Goodrich's Landing, June 29-30, 1863
As escaped slaves fled to the shelter of the U.S. Army in Louisiana, the Federal government leased plantations on which the freedmen grew cotton and established facilities to raise and train Black troops. These troops could then be assigned to protect the plantations, releasing veteran white troops to fight. In order to recapture some of the freedmen and destroy their crops, Confederate Col. William H. Parsons led a force from Gaines' Landing, AR, to Lake Providence, LA.
On June 29, 1863, the Confederates prepared to attack a fortified position that the Federals had constructed on an Indian mound five miles northwest of Goodrich's Landing, LA. The fortification was manned by two companies of the 1st Arkansas (African Descent). Brig. Gen. James C. Tappan's Confederate Brigade arrived in timely fashion to assist Parsons, who rather than attack, demanded an unconditional surrender of the Union force. The white Federal officers agreed to surrender on condition of being afforded their rights as prisoners of war, while the blacks were surrendered unconditionally. After taking the 113 blacks and three white officers prisoner, the Confederates destroyed the surrounding plantations. Parsons then led his command toward Lake Providence where the next day he would fight the 1st Kansas Mounted Infantry three miles south of the abandoned town. At the sight of Union transports and gunboats coming downriver, Parsons broke off the engagement and retired to the southwest. Confederate raids such as this were destructive, but only temporary setbacks to Union control of the region.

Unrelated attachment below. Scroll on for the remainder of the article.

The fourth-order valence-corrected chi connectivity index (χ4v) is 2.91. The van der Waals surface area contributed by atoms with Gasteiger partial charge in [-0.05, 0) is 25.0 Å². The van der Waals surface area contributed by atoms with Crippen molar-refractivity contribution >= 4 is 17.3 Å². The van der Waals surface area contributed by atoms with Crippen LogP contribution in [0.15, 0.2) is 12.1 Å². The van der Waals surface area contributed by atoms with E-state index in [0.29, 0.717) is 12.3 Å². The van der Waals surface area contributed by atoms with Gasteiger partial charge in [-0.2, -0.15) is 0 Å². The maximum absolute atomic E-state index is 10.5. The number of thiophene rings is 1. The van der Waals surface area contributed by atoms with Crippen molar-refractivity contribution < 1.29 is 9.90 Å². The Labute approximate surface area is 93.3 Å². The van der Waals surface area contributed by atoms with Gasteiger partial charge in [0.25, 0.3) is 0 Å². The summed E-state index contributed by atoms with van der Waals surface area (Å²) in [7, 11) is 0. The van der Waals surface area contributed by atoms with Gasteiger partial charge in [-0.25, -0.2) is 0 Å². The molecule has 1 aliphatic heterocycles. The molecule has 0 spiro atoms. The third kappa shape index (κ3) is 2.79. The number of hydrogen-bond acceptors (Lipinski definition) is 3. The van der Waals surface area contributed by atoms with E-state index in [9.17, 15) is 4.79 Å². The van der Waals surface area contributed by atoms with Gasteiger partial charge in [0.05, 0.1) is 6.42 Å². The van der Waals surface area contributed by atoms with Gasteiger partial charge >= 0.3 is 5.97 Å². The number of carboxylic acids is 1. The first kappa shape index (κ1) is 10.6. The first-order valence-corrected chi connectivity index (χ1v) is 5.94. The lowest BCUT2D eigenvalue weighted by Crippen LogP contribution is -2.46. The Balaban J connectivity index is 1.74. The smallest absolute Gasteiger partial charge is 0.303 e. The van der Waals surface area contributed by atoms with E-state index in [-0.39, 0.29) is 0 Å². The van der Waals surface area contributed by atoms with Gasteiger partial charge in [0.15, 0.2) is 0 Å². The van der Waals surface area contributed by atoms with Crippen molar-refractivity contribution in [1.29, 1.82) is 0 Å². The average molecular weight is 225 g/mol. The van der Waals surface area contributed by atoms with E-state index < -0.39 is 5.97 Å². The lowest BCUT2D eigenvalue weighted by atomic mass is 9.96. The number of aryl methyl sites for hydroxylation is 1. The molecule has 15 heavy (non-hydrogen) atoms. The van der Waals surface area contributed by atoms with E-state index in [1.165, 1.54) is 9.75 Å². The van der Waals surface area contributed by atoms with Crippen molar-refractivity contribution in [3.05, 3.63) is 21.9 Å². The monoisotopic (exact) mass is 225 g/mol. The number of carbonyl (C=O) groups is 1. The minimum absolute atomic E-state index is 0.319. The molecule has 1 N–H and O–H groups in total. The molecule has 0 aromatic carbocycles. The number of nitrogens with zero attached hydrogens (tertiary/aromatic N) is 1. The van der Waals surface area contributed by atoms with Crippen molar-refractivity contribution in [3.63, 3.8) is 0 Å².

Did You Know?
On hearing the news of Vicksburg's surrender, President Lincoln declared, "The Father of Waters again goes unvexed to the sea."